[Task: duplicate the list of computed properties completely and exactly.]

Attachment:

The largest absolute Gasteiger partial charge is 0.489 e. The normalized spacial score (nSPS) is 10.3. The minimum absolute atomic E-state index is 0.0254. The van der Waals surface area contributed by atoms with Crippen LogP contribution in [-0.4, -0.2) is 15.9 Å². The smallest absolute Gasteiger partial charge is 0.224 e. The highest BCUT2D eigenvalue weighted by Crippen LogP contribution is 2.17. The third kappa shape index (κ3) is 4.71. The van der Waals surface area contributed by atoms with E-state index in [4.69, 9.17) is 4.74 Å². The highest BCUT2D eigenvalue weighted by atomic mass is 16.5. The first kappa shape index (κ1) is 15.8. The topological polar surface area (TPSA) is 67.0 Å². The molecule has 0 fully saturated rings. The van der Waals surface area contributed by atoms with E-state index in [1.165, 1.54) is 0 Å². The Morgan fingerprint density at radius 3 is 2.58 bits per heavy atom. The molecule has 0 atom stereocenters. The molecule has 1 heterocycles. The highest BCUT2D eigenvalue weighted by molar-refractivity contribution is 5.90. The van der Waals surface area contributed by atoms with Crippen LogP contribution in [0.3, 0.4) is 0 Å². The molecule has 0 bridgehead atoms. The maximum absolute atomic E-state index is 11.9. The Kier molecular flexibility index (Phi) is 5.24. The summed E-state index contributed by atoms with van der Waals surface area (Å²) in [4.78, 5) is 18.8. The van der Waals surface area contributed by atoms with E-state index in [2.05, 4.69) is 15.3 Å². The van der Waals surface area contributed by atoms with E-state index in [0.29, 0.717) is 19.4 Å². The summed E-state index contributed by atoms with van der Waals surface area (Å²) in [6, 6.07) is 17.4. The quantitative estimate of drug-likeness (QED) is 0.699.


The largest absolute Gasteiger partial charge is 0.489 e. The normalized spacial score (nSPS) is 10.3. The minimum absolute atomic E-state index is 0.0254. The van der Waals surface area contributed by atoms with Crippen LogP contribution in [-0.4, -0.2) is 15.9 Å². The smallest absolute Gasteiger partial charge is 0.224 e. The highest BCUT2D eigenvalue weighted by Crippen LogP contribution is 2.17. The third kappa shape index (κ3) is 4.71. The van der Waals surface area contributed by atoms with E-state index in [4.69, 9.17) is 4.74 Å². The highest BCUT2D eigenvalue weighted by atomic mass is 16.5. The first kappa shape index (κ1) is 15.8. The topological polar surface area (TPSA) is 67.0 Å². The molecule has 0 fully saturated rings. The van der Waals surface area contributed by atoms with E-state index in [1.165, 1.54) is 0 Å². The Morgan fingerprint density at radius 3 is 2.58 bits per heavy atom. The molecule has 0 atom stereocenters. The molecule has 1 heterocycles. The highest BCUT2D eigenvalue weighted by molar-refractivity contribution is 5.90. The van der Waals surface area contributed by atoms with Crippen LogP contribution in [0.3, 0.4) is 0 Å². The molecule has 0 bridgehead atoms. The maximum absolute atomic E-state index is 11.9. The Kier molecular flexibility index (Phi) is 5.24. The summed E-state index contributed by atoms with van der Waals surface area (Å²) in [4.78, 5) is 18.8. The van der Waals surface area contributed by atoms with E-state index in [2.05, 4.69) is 15.3 Å². The van der Waals surface area contributed by atoms with E-state index in [0.29, 0.717) is 19.4 Å². The summed E-state index contributed by atoms with van der Waals surface area (Å²) in [6, 6.07) is 17.4. The quantitative estimate of drug-likeness (QED) is 0.699.